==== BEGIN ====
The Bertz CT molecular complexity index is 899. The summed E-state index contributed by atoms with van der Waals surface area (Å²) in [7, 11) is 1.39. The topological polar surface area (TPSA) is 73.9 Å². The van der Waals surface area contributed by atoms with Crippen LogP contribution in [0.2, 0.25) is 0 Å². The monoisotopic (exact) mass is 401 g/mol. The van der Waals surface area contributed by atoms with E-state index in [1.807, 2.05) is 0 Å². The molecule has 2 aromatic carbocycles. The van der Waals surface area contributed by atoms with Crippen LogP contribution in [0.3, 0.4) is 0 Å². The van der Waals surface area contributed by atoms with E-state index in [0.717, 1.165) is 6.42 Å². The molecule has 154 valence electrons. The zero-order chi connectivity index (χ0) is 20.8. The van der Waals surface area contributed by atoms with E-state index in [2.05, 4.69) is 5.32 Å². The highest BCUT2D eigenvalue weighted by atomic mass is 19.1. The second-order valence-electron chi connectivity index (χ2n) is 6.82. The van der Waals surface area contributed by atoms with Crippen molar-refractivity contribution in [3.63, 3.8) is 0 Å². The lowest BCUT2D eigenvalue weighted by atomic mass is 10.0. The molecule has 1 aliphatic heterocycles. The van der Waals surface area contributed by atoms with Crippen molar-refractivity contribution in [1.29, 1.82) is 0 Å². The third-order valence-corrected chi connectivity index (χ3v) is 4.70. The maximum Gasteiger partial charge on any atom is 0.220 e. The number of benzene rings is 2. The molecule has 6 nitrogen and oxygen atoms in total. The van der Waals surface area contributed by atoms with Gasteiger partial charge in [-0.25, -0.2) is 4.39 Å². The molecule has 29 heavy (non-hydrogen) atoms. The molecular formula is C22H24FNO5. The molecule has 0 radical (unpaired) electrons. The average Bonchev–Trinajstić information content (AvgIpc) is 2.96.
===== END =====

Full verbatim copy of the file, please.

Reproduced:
The Bertz CT molecular complexity index is 899. The summed E-state index contributed by atoms with van der Waals surface area (Å²) in [7, 11) is 1.39. The topological polar surface area (TPSA) is 73.9 Å². The van der Waals surface area contributed by atoms with Crippen LogP contribution in [0.2, 0.25) is 0 Å². The monoisotopic (exact) mass is 401 g/mol. The van der Waals surface area contributed by atoms with E-state index in [1.807, 2.05) is 0 Å². The molecule has 2 aromatic carbocycles. The van der Waals surface area contributed by atoms with Crippen LogP contribution in [0.3, 0.4) is 0 Å². The van der Waals surface area contributed by atoms with E-state index in [0.717, 1.165) is 6.42 Å². The molecule has 154 valence electrons. The zero-order chi connectivity index (χ0) is 20.8. The van der Waals surface area contributed by atoms with E-state index in [2.05, 4.69) is 5.32 Å². The highest BCUT2D eigenvalue weighted by atomic mass is 19.1. The second-order valence-electron chi connectivity index (χ2n) is 6.82. The van der Waals surface area contributed by atoms with Crippen molar-refractivity contribution in [3.63, 3.8) is 0 Å². The lowest BCUT2D eigenvalue weighted by atomic mass is 10.0. The molecule has 1 aliphatic heterocycles. The van der Waals surface area contributed by atoms with Crippen molar-refractivity contribution in [1.29, 1.82) is 0 Å². The third-order valence-corrected chi connectivity index (χ3v) is 4.70. The maximum Gasteiger partial charge on any atom is 0.220 e. The number of benzene rings is 2. The molecule has 6 nitrogen and oxygen atoms in total. The van der Waals surface area contributed by atoms with Gasteiger partial charge in [-0.25, -0.2) is 4.39 Å². The molecule has 29 heavy (non-hydrogen) atoms. The molecular formula is C22H24FNO5. The molecule has 0 radical (unpaired) electrons. The average Bonchev–Trinajstić information content (AvgIpc) is 2.96.